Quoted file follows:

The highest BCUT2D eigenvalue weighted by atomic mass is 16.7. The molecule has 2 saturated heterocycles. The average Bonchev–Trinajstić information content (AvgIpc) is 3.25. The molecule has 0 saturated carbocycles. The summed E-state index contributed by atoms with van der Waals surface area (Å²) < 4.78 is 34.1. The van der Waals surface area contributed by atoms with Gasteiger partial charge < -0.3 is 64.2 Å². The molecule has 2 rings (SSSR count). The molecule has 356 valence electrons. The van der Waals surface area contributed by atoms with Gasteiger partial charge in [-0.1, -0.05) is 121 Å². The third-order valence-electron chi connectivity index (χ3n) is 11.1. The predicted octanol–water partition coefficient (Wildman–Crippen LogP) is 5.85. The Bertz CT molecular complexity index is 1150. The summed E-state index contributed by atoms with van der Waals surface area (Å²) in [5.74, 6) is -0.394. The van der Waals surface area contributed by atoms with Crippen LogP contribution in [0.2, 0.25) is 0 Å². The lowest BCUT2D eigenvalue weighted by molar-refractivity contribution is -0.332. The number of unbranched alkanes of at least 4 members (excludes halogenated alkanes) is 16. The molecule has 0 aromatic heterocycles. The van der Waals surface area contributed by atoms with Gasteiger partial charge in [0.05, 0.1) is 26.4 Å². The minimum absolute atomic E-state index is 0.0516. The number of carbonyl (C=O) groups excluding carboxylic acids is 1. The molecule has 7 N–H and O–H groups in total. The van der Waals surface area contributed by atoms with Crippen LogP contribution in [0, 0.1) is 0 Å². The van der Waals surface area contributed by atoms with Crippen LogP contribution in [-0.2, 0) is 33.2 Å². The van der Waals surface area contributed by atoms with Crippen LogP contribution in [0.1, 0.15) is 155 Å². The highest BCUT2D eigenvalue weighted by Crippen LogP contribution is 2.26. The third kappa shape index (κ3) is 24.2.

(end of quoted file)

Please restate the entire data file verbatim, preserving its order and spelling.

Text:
The highest BCUT2D eigenvalue weighted by atomic mass is 16.7. The molecule has 2 saturated heterocycles. The average Bonchev–Trinajstić information content (AvgIpc) is 3.25. The molecule has 0 saturated carbocycles. The summed E-state index contributed by atoms with van der Waals surface area (Å²) < 4.78 is 34.1. The van der Waals surface area contributed by atoms with Gasteiger partial charge < -0.3 is 64.2 Å². The molecule has 2 rings (SSSR count). The molecule has 356 valence electrons. The van der Waals surface area contributed by atoms with Gasteiger partial charge in [-0.1, -0.05) is 121 Å². The third-order valence-electron chi connectivity index (χ3n) is 11.1. The predicted octanol–water partition coefficient (Wildman–Crippen LogP) is 5.85. The Bertz CT molecular complexity index is 1150. The summed E-state index contributed by atoms with van der Waals surface area (Å²) in [5.74, 6) is -0.394. The van der Waals surface area contributed by atoms with Crippen LogP contribution in [0.2, 0.25) is 0 Å². The lowest BCUT2D eigenvalue weighted by molar-refractivity contribution is -0.332. The number of unbranched alkanes of at least 4 members (excludes halogenated alkanes) is 16. The molecule has 0 aromatic heterocycles. The van der Waals surface area contributed by atoms with Gasteiger partial charge in [0.05, 0.1) is 26.4 Å². The minimum absolute atomic E-state index is 0.0516. The number of carbonyl (C=O) groups excluding carboxylic acids is 1. The molecule has 7 N–H and O–H groups in total. The van der Waals surface area contributed by atoms with Crippen LogP contribution in [0, 0.1) is 0 Å². The van der Waals surface area contributed by atoms with Crippen LogP contribution in [-0.2, 0) is 33.2 Å². The van der Waals surface area contributed by atoms with Crippen LogP contribution in [0.1, 0.15) is 155 Å². The highest BCUT2D eigenvalue weighted by Crippen LogP contribution is 2.26. The third kappa shape index (κ3) is 24.2.